Fake Unemployment Claims Spiking With COVID, FBI Says

By Sheryl Nance-Nash

It’s bad enough when you lose your job. Right now, though, chances are your bad luck may not end there.

Complaints of fraudulent unemployment insurance claims are spiking because of COVID-19, according to the FBI, and the claims use stolen personally identifiable information (PII).

In congressional testimony in June, Scott Dahl, a recently retired inspector general at the U.S. Labor Department, said that so far this year the agency was investigating more than 400 cases of unemployment insurance fraud.

Such fake claims could cost the U.S. government as much as $26 billion this year, he testified.

The problem is huge.

During June, the Labor Department’s Office of Inspector General (DOL-OIG) and the Oklahoma Employment Security Commission (OESC) stopped payment on nearly 3,800 fraudulently filed jobless insurance claims — including 1,300 filed from IP addresses in London.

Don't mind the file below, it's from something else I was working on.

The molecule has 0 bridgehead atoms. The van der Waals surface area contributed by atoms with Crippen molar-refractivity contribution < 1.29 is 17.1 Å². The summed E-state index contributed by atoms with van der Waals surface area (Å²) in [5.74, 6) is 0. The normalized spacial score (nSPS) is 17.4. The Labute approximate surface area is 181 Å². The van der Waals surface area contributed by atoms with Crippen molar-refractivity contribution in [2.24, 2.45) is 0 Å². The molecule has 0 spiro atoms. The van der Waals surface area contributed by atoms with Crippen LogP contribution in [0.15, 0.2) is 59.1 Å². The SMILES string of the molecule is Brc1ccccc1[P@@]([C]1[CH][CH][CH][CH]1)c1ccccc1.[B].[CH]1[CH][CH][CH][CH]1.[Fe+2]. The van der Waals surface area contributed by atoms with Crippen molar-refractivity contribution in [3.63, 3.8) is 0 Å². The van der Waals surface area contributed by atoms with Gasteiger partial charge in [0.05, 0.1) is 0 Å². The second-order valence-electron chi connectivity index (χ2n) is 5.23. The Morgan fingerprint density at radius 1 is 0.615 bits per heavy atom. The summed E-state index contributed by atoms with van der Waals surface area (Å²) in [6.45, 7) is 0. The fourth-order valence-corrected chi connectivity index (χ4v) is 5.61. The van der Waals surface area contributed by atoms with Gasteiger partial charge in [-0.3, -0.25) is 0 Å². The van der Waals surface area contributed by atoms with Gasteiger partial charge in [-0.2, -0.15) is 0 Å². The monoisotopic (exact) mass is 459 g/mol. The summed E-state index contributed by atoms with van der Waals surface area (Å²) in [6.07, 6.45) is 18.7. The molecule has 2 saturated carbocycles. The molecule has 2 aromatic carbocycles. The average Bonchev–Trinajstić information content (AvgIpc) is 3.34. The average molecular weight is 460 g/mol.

“Where there is crisis, criminals see opportunity.”

Oklahoma U.S. Attorney Trent Shores.

The joint action saved Oklahoma and its taxpayers more than $15.9 million.

“Where there is crisis, criminals see opportunity,” Oklahoma U.S. Attorney Trent Shores said in disclosing the fraud. “Fraudsters won’t hesitate to fill their pockets with money intended for hard-working Oklahomans who have lost their jobs during this health crisis.”

The FBI, in an interview with Digital Privacy News, attributed the rise in fraudulent claims to these factors:

  • The huge number of claims, as more than 45 million Americans are out of work, make it far easier for criminals to slip significant amounts of fraudulent claims into the stream of applications.